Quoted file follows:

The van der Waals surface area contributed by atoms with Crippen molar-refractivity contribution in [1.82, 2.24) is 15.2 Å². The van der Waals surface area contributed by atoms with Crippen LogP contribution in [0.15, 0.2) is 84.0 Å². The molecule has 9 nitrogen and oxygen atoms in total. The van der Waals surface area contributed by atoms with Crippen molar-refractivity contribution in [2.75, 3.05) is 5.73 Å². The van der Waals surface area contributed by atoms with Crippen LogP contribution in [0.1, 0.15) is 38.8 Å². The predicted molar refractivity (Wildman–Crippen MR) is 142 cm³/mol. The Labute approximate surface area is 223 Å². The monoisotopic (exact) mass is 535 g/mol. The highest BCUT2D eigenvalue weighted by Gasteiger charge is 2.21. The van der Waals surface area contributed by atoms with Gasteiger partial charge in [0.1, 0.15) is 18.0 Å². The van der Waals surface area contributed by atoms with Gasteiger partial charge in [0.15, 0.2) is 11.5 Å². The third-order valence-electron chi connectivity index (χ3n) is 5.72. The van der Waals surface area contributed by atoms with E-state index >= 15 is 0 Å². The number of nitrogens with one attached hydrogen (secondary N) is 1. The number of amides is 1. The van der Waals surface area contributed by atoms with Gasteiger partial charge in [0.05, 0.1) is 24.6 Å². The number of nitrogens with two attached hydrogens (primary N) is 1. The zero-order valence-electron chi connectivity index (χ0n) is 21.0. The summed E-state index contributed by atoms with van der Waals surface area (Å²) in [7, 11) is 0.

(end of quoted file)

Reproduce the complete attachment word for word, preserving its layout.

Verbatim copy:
The van der Waals surface area contributed by atoms with Crippen molar-refractivity contribution in [1.82, 2.24) is 15.2 Å². The van der Waals surface area contributed by atoms with Crippen LogP contribution in [0.15, 0.2) is 84.0 Å². The molecule has 9 nitrogen and oxygen atoms in total. The van der Waals surface area contributed by atoms with Crippen molar-refractivity contribution in [2.75, 3.05) is 5.73 Å². The van der Waals surface area contributed by atoms with Crippen LogP contribution in [0.1, 0.15) is 38.8 Å². The predicted molar refractivity (Wildman–Crippen MR) is 142 cm³/mol. The Labute approximate surface area is 223 Å². The monoisotopic (exact) mass is 535 g/mol. The highest BCUT2D eigenvalue weighted by Gasteiger charge is 2.21. The van der Waals surface area contributed by atoms with Gasteiger partial charge in [0.1, 0.15) is 18.0 Å². The van der Waals surface area contributed by atoms with Gasteiger partial charge in [0.15, 0.2) is 11.5 Å². The third-order valence-electron chi connectivity index (χ3n) is 5.72. The van der Waals surface area contributed by atoms with E-state index >= 15 is 0 Å². The number of nitrogens with one attached hydrogen (secondary N) is 1. The number of amides is 1. The van der Waals surface area contributed by atoms with Gasteiger partial charge in [0.05, 0.1) is 24.6 Å². The number of nitrogens with two attached hydrogens (primary N) is 1. The zero-order valence-electron chi connectivity index (χ0n) is 21.0. The summed E-state index contributed by atoms with van der Waals surface area (Å²) in [7, 11) is 0.